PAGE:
Officials need more focus on sunshine laws
Elected members of all public bodies must know and adhere to the parameters and guidelines of Ohio’s open meetings laws, including what constitutes a quorum and, therefore, requires advance public notice of the meeting under the Ohio Revised Code.
In cases of three-member boards, like the Trumbull County commissioners or township trustees, that can become a little more challenging because a gathering of just two of the three elected members to discuss public business is, indeed, a quorum and therefore a public meeting. But more challenging does not mean they get a free pass. It just means they need to try harder.
Trumbull commissioners must be especially aware of Ohio open-meetings laws, particularly considering that they conduct the business of their Trumbull County constituents on a daily basis in adjacent offices at the Trumbull County Administration Building – a building that is owned and funded by the taxpayers of Trumbull County.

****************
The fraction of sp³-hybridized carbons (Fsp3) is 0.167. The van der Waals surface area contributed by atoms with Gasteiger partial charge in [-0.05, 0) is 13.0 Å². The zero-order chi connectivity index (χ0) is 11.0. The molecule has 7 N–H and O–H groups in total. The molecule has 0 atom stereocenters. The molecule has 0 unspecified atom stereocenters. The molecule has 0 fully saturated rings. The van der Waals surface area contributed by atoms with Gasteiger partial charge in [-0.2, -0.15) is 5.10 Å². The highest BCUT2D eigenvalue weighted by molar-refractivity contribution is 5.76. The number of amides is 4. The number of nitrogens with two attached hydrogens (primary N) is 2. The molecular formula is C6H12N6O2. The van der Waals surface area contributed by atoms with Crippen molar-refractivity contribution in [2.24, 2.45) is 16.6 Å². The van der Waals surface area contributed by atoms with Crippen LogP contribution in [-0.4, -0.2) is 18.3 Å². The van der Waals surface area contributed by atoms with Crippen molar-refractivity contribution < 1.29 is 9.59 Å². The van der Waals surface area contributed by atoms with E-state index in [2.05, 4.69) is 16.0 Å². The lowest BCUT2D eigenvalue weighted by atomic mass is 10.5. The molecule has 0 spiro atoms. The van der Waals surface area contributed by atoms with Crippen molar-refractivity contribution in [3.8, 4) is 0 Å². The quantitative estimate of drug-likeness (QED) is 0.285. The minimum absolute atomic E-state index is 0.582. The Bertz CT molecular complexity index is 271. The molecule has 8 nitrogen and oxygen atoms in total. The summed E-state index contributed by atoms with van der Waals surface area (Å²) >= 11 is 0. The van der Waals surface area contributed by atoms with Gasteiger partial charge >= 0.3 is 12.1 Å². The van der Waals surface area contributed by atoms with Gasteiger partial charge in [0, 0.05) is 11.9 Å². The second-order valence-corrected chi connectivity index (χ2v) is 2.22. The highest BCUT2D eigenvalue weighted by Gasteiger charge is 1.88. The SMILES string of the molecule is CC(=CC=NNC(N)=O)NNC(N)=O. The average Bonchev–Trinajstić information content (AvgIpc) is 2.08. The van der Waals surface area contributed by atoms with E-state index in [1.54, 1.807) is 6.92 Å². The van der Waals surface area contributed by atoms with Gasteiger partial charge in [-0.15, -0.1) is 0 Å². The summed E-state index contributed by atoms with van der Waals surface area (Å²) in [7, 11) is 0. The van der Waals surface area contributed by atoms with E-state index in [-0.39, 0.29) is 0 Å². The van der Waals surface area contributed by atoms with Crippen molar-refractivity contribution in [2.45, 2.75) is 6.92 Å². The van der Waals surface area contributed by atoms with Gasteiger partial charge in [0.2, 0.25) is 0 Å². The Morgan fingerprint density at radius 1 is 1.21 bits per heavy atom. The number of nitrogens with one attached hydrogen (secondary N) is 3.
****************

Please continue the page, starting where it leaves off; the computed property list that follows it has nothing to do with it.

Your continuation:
Last month, Trumbull Commissioner Frank Fuda was among the speakers to address hundreds who gathered for the dedication of the new Trumbull County Samuel E. Lanza Veterans Resource Center in downtown Warren. In his speech, Fuda openly told the crowd, including members of the media, that after earlier attempts to relocate veteran services to an existing building had been defeated by a 2-1 Trumbull commissioners vote, he had continued to meet with then-commissioner Paul Heltzel, who is now deceased, and other elected leaders about the possibility of building a new center.
Certainly discussions about public business like building a new veterans resource center would generate great public interest. Such meetings attended by two of the three commissioners would – under Ohio law – be considered a public meeting, yet the Tribune Chronicle had never received notice of those meetings. As such, we sent a letter to Commissioner Fuda last month requesting the minutes from those meetings. The commissioner promptly replied with a letter indicating that these discussions were “informal” and therefore no minutes had been taken.
The suggestion that it is somehow OK for discussions of public business to take place by a quorum of a public body is not only alarming to us, it is simply wrong.
Small public bodies like the Trumbull County commissioners or even boards of township trustees must be even more cognizant of Ohio’s open-meetings laws than larger municipal bodies like Warren, Niles or Cortland city councils. That’s not to say that following the letter of Ohio sunshine laws is more important for one body than another.